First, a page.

Nostalgia, horror, and a very old bug

My next article about graph traversal is pre-empted by this breaking news; I’ll pick up that series again soon.

Yesterday morning a coworker forwarded to me an article about a recently patched security hole in Windows, and wondered if I had any thoughts on it. Oh, did I! I read about the exploit with an odd mixture of nostalgia — because I worked on the code in question back in the 1990s — and horror at how long this exploitable bug had been in Windows.

To be clear, I did not write the actual exploitable code; it predates my time at Microsoft. But I was worried while I was reading the article that it might turn out to be my bad! This is the second time that has happened to me, and it is not a pleasant feeling.

Coverity has a research team devoted specifically to security-impacting bugs, and they were kind enough to ask me to write up my thoughts for their blog. You can read about my guess at what the buggy code looked like here.

If you have examples of “missing restore”-style bugs — security-impacting or not — in real-world code in any language, I would love to see them. Please leave examples in the comments here or on the security blog. Thanks!

22 thoughts on “Nostalgia, horror, and a very old bug

  1. Not a security bug but I know the feeling when you think something like this may be your fault. I was working on a government website listing companies in the country. The website was not deployed till like 6 months later due to bureaucracy reasons and I had moved to other projects. When they finally deployed it I read in the news that “Personal data of thousands of businessmen leaked in the new portal”. Naturally I am horrified that we may have been hacked or forgot to secure the access to this data but it turns out that this was a requirement by the law and everyone could see the personal data in question if he went to see the paper archives before the website was online.

  2. I did something similar (but not as bad, thankfully) on a previous job. I wrote some new code for a web page, tested it on our copy of the database, found no problems, had it reviewed by a co-worker who also found no problems, and committed it to the production version. The next day, dozens of users called to say it was broken. The problem was that I had assumed a certain table had no duplicates, and that the users had entered _hundreds_ of duplicate records. On encountering these duplicates, my code screwed up horribly. We quickly reverted to the previous day’s code, while I feverishly investigated and then rewrote the code, finally adding a “Distinct” clause to a query. This fixed the problem. My supervisor told me not to worry about it too much; some of the other programmers had made similar errors as well. It did teach me not to trust the contents of any data that users could add things to.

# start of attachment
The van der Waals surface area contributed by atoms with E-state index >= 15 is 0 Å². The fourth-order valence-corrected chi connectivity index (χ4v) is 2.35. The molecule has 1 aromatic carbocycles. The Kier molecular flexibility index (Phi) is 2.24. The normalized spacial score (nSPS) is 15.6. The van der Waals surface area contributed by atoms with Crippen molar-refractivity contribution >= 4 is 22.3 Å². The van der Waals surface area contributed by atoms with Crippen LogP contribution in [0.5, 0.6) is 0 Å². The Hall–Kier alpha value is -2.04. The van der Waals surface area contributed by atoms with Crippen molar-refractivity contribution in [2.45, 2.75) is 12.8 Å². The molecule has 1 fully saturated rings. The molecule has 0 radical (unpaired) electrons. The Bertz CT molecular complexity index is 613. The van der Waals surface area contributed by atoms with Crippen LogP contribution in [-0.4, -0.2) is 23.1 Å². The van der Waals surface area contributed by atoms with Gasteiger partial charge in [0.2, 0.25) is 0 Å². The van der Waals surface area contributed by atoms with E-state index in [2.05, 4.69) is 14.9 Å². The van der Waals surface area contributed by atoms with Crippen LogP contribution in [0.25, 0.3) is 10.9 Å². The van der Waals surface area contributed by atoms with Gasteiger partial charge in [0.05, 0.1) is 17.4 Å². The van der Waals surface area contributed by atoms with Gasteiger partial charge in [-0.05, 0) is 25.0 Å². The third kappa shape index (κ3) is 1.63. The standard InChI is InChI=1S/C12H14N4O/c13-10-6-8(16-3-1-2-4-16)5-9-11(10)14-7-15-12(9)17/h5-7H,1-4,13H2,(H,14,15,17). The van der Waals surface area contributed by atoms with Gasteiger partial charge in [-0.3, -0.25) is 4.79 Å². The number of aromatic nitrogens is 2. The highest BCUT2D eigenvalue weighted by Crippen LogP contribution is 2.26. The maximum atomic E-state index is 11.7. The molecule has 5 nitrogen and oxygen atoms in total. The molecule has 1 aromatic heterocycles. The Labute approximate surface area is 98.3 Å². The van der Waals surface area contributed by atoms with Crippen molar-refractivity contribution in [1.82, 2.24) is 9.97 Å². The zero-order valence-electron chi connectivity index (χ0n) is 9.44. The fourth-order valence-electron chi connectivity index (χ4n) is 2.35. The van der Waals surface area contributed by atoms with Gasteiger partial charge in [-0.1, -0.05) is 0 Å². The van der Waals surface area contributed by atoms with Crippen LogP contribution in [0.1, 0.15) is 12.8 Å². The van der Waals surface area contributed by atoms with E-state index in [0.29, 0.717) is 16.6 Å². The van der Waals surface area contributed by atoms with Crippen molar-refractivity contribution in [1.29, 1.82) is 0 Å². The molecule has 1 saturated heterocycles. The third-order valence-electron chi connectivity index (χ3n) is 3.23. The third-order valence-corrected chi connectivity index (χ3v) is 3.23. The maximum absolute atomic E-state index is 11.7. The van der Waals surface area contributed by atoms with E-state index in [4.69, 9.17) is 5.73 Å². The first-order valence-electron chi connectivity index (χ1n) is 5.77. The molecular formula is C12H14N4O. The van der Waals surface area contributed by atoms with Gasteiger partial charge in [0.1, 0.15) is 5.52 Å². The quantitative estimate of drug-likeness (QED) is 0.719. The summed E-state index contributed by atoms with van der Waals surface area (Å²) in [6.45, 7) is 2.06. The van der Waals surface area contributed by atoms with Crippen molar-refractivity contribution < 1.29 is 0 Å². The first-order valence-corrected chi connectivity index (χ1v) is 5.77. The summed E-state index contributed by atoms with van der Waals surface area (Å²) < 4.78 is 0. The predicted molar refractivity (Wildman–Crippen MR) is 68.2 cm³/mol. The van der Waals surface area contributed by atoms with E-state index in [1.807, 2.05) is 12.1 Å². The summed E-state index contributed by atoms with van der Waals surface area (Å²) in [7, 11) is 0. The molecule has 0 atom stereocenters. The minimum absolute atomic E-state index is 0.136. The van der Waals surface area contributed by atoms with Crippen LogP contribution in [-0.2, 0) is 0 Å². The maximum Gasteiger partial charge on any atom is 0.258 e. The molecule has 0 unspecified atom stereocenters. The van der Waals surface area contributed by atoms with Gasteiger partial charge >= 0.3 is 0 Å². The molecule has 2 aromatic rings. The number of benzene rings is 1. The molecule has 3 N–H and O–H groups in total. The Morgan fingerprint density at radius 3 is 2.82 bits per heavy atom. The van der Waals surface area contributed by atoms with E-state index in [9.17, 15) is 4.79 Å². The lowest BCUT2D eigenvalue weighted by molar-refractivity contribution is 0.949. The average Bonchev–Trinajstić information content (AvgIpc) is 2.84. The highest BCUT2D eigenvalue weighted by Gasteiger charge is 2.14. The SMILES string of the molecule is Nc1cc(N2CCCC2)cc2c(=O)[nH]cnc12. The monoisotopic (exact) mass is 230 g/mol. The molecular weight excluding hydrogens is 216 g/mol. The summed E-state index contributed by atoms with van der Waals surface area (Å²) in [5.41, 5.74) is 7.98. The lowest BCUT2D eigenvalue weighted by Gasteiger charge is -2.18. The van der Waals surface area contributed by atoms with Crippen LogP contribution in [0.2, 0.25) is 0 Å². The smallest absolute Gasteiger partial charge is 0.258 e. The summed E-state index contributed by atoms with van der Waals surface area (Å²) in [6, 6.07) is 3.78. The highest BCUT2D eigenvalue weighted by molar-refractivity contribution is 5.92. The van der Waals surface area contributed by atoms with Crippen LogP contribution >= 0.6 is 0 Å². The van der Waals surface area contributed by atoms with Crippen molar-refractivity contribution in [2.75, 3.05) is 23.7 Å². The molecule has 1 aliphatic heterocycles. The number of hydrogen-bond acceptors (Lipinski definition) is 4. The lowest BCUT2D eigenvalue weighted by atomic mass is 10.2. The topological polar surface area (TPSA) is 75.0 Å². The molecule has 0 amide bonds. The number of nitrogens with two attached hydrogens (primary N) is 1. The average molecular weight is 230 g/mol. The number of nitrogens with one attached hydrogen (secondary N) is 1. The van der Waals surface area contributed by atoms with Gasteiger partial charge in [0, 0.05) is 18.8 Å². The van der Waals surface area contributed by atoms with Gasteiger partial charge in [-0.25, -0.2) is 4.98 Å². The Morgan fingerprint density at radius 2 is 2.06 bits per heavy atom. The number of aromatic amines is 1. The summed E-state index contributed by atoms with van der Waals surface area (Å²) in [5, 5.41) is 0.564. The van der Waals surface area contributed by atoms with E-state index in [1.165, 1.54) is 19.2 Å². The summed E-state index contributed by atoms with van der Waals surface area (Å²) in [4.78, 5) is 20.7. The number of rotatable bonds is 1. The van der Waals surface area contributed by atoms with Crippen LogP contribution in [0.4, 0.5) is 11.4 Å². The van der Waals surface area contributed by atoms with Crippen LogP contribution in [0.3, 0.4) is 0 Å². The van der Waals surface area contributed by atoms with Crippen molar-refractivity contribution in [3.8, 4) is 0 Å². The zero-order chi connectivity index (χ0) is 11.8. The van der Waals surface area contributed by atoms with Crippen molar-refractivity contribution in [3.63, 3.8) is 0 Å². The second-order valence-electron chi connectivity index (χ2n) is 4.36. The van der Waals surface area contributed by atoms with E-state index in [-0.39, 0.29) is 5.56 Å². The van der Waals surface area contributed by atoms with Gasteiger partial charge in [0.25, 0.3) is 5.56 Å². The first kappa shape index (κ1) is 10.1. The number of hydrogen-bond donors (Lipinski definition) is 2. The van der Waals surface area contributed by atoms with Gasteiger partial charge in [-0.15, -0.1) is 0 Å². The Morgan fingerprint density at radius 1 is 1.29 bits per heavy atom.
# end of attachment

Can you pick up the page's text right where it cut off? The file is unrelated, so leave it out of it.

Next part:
3. I think the original PC BIOS had a bug in one of its screen scrolling routines which would trash the BP register [which almost all 16-bit X86 languages use as a frame pointer]. The bug was easily worked around, but I think it was also fixed in later versions of the BIOS.

    Another kind of “restore bug” that can be rather nasty appear when reading something doesn’t reveal all the information contained therein. At the hardware level, that can be a problem with many I/O registers; on some platforms it can also be a problem with floating-point units [it *shouldn’t* be a problem with a compiler that correctly supports the x87, but Microsoft’s support for x87 has generally been poor]. In the .NET Framework, such problems can appear in many places where property getters and setters report/change different things, such as the “Visible” property of WinForms Control objects.

    It would seem that the ability to cleanly and reliably save and restore things should be a fundamental part of architectures, languages, and frameworks, but a surprising number of problems persist at all levels.

  4. Pingback: The Morning Brew - Chris Alcock » The Morning Brew #1738

  5. In about 1980 on an early breadboard version of the Argus M700 (http://en.wikipedia.org/wiki/Ferranti_Argus#M700) we ran code with a ‘do forever’ loop in a common idiom used in the Coral 66 language: “FOREVER DO Statement” which gave “FOR dummy := 0 WHILE 0 = 0 DO Statement” after macro expansion. For this code the compiler generated a test for the “0 = 0” part followed by a conditional branch, ie two instruction. We found that every so often the loop finished because 0 did not equal 0. After a couple of days the hardware engineers reported that the ‘return from interrupt’ instruction was not restoring the condition code registers and we were getting a timer interrupt between the compare and the conditional branch.